Community ecology - Original Paper

Oecologia

, 167:781

First online:

Nitrogen uptake and preference in a forest understory following invasion by an exotic grass

  • Jennifer M. FraterrigoAffiliated withDepartment of Natural Resources and Environmental Sciences, University of Illinois Email author 
  • , Michael S. StricklandAffiliated withSchool of Forestry and Environmental Studies, Yale University
  • , Ashley D. KeiserAffiliated withSchool of Forestry and Environmental Studies, Yale University
  • , Mark A. BradfordAffiliated withSchool of Forestry and Environmental Studies, Yale University

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Abstract

Plant–soil interactions have been proposed as a causative mechanism explaining how invasive plant species impact ecosystem processes. We evaluate whether an invasive plant influences plant and soil-microbe acquisition of nitrogen to elucidate the mechanistic pathways by which invaders might alter N availability. Using a 15N tracer, we quantify differences in nitrogen uptake and allocation in communities with and without Microstegium vimineum, a shade-tolerant, C4 grass that is rapidly invading the understories of eastern US deciduous forests. We further investigate if plants or the microbial biomass exhibit preferences for certain nitrogen forms (glycine, nitrate, and ammonium) to gain insight into nitrogen partitioning in invaded communities. Understory native plants and M. vimineum took up similar amounts of added nitrogen but allocated it differently, with native plants allocating primarily to roots and M. vimineum allocating most nitrogen to shoots. Plant nitrogen uptake was higher in invaded communities due primarily to the increase in understory biomass when M. vimineum was present, but for the microbial biomass, nitrogen uptake did not vary with invasion status. This translated to a significant reduction (P < 0.001) in the ratio of microbial biomass to plant biomass nitrogen uptake, which suggests that, although the demand for nitrogen has intensified, microbes continue to be effective nitrogen competitors. The microbial biomass exhibited a strong preference for ammonium over glycine and nitrate, regardless of invasion status. By comparison, native plants showed no nitrogen preferences and M. vimineum preferred inorganic nitrogen species. We interpret our findings as evidence that invasion by M. vimineum leads to changes in the partitioning of nitrogen above and belowground in forest understories, and to decreases in the microbial biomass, but it does not affect the outcome of plant–microbe–nitrogen interactions, possibly due to functional shifts in the microbial community as a result of invasion.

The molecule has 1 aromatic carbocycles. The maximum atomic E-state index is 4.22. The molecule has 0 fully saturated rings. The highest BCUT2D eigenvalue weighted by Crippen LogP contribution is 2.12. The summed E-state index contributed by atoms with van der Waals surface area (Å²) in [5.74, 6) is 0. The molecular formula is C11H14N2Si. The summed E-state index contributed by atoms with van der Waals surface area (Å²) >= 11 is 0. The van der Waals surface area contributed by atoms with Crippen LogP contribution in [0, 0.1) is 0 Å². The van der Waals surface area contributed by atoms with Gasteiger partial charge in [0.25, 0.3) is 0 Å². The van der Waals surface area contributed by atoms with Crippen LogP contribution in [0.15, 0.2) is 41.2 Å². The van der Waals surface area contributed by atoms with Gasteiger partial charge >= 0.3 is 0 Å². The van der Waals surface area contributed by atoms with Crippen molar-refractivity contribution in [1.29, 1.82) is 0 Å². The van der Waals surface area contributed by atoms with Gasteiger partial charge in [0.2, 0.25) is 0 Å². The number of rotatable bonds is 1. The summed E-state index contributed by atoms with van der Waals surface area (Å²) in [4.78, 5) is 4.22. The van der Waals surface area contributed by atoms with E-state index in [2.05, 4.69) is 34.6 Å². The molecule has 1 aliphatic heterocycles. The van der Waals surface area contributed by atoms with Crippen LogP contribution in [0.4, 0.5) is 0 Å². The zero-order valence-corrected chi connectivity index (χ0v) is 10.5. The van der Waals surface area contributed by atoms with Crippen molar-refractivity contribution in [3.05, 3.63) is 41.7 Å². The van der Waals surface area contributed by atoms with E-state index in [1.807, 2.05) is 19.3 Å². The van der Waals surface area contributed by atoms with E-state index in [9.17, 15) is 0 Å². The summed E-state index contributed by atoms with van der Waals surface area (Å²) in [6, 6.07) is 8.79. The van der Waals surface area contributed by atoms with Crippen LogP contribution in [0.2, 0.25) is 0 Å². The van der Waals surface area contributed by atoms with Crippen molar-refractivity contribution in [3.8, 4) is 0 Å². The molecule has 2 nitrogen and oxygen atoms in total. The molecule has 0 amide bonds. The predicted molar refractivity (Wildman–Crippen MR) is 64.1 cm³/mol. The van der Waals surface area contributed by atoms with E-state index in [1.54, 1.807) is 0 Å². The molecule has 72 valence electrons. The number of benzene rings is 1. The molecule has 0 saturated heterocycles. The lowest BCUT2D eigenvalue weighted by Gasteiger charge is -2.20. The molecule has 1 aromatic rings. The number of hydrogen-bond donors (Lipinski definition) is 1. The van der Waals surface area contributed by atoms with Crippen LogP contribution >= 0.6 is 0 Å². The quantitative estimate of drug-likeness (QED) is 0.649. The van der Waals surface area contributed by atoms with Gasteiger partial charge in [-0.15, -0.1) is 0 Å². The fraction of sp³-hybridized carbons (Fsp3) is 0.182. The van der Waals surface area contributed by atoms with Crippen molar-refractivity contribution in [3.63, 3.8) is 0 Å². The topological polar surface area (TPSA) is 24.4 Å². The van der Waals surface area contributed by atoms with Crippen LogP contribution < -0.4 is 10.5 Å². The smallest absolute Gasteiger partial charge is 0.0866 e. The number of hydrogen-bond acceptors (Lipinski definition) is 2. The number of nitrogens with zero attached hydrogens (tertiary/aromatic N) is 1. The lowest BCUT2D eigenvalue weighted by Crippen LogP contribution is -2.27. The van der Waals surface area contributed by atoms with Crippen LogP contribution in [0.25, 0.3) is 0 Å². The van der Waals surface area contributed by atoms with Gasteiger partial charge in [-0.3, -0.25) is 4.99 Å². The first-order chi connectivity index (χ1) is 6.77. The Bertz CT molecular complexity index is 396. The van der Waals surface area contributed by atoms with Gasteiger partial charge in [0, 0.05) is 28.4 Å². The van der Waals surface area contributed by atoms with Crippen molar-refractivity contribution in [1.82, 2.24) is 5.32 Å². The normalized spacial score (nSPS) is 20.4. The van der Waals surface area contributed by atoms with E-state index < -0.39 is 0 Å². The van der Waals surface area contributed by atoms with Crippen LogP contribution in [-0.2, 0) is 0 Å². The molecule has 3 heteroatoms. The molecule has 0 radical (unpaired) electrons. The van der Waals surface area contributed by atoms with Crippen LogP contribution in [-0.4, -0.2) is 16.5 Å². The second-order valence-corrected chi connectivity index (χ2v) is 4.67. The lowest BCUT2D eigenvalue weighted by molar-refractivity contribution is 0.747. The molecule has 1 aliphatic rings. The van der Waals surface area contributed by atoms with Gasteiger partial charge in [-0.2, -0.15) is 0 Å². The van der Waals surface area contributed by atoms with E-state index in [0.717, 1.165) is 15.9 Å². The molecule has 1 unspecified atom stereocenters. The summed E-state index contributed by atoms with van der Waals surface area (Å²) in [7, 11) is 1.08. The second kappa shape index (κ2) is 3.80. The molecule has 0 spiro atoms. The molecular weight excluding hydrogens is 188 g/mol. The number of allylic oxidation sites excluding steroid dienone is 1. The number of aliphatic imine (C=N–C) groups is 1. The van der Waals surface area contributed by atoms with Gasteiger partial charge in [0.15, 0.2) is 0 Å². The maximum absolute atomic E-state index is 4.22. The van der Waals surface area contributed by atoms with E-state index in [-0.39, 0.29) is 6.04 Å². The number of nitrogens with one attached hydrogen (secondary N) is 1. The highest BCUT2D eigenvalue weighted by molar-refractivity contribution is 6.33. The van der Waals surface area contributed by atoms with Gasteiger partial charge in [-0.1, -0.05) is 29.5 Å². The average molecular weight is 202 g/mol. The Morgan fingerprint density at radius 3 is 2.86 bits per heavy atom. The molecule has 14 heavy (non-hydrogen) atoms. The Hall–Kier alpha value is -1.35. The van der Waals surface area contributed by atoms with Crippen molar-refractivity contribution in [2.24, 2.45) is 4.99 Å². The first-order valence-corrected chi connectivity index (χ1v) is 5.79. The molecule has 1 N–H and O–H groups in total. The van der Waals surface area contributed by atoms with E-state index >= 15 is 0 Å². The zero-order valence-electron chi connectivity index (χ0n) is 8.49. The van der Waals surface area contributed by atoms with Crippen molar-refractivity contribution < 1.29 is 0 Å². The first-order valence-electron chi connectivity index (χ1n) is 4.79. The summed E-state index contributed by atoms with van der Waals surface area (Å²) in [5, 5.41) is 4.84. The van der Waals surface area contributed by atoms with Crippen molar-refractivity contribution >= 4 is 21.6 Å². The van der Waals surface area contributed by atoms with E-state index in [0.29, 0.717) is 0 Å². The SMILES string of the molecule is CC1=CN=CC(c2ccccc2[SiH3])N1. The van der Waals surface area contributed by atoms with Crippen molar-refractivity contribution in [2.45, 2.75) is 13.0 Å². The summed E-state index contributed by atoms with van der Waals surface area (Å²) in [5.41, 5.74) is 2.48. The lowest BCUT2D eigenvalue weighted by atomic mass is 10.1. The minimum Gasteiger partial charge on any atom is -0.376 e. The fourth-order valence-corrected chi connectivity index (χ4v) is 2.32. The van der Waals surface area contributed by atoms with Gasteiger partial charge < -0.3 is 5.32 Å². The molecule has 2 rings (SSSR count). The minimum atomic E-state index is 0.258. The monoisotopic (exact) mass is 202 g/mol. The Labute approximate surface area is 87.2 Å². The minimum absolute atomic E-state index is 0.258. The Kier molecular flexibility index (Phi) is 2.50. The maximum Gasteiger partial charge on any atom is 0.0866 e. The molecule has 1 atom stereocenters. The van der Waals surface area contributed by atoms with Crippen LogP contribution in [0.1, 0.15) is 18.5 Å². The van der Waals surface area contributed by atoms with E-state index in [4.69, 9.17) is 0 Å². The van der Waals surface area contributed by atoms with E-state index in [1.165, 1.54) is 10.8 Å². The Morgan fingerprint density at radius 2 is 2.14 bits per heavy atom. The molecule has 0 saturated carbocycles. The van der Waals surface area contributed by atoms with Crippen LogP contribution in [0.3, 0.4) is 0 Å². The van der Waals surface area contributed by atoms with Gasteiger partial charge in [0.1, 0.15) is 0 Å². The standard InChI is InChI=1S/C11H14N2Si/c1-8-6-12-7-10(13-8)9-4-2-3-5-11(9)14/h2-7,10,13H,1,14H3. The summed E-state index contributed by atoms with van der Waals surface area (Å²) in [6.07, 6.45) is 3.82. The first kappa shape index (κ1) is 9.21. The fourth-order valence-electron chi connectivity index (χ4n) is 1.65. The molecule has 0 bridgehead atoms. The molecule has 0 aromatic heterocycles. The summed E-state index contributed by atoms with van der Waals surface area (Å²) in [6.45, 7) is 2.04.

Keywords

Plant–microbe competition Plant–soil feedbacks Resource partitioning Stable isotopes